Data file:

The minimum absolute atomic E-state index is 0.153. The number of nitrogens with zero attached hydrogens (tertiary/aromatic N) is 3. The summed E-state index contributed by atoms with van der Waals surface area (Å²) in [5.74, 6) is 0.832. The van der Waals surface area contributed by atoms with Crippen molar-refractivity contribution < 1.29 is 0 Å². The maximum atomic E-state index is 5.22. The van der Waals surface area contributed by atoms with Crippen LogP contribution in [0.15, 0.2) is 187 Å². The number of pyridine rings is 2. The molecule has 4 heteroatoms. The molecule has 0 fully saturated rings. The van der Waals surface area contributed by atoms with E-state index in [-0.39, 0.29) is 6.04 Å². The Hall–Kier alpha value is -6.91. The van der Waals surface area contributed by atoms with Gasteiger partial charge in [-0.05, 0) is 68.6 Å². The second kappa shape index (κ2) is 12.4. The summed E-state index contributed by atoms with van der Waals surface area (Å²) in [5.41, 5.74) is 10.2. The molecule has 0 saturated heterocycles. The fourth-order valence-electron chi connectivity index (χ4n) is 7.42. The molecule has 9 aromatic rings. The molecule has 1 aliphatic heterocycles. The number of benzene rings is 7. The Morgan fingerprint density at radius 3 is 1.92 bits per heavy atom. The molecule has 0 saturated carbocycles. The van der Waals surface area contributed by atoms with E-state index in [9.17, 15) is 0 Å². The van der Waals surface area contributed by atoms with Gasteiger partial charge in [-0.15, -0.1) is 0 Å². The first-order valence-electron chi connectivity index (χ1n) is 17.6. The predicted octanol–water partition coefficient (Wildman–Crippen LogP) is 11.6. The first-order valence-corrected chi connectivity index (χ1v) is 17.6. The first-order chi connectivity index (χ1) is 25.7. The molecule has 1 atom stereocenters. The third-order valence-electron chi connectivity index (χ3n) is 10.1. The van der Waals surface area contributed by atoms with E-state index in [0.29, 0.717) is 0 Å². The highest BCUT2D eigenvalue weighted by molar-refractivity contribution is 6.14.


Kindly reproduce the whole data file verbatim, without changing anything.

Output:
The minimum absolute atomic E-state index is 0.153. The number of nitrogens with zero attached hydrogens (tertiary/aromatic N) is 3. The summed E-state index contributed by atoms with van der Waals surface area (Å²) in [5.74, 6) is 0.832. The van der Waals surface area contributed by atoms with Crippen molar-refractivity contribution < 1.29 is 0 Å². The maximum atomic E-state index is 5.22. The van der Waals surface area contributed by atoms with Crippen LogP contribution in [0.15, 0.2) is 187 Å². The number of pyridine rings is 2. The molecule has 4 heteroatoms. The molecule has 0 fully saturated rings. The van der Waals surface area contributed by atoms with E-state index in [-0.39, 0.29) is 6.04 Å². The Hall–Kier alpha value is -6.91. The van der Waals surface area contributed by atoms with Gasteiger partial charge in [-0.05, 0) is 68.6 Å². The second kappa shape index (κ2) is 12.4. The summed E-state index contributed by atoms with van der Waals surface area (Å²) in [5.41, 5.74) is 10.2. The molecule has 0 saturated heterocycles. The fourth-order valence-electron chi connectivity index (χ4n) is 7.42. The molecule has 9 aromatic rings. The molecule has 1 aliphatic heterocycles. The number of benzene rings is 7. The Morgan fingerprint density at radius 3 is 1.92 bits per heavy atom. The molecule has 0 saturated carbocycles. The van der Waals surface area contributed by atoms with E-state index in [9.17, 15) is 0 Å². The van der Waals surface area contributed by atoms with Gasteiger partial charge in [-0.15, -0.1) is 0 Å². The first-order valence-electron chi connectivity index (χ1n) is 17.6. The predicted octanol–water partition coefficient (Wildman–Crippen LogP) is 11.6. The first-order valence-corrected chi connectivity index (χ1v) is 17.6. The first-order chi connectivity index (χ1) is 25.7. The molecule has 1 atom stereocenters. The third-order valence-electron chi connectivity index (χ3n) is 10.1. The van der Waals surface area contributed by atoms with E-state index in [0.29, 0.717) is 0 Å². The highest BCUT2D eigenvalue weighted by molar-refractivity contribution is 6.14.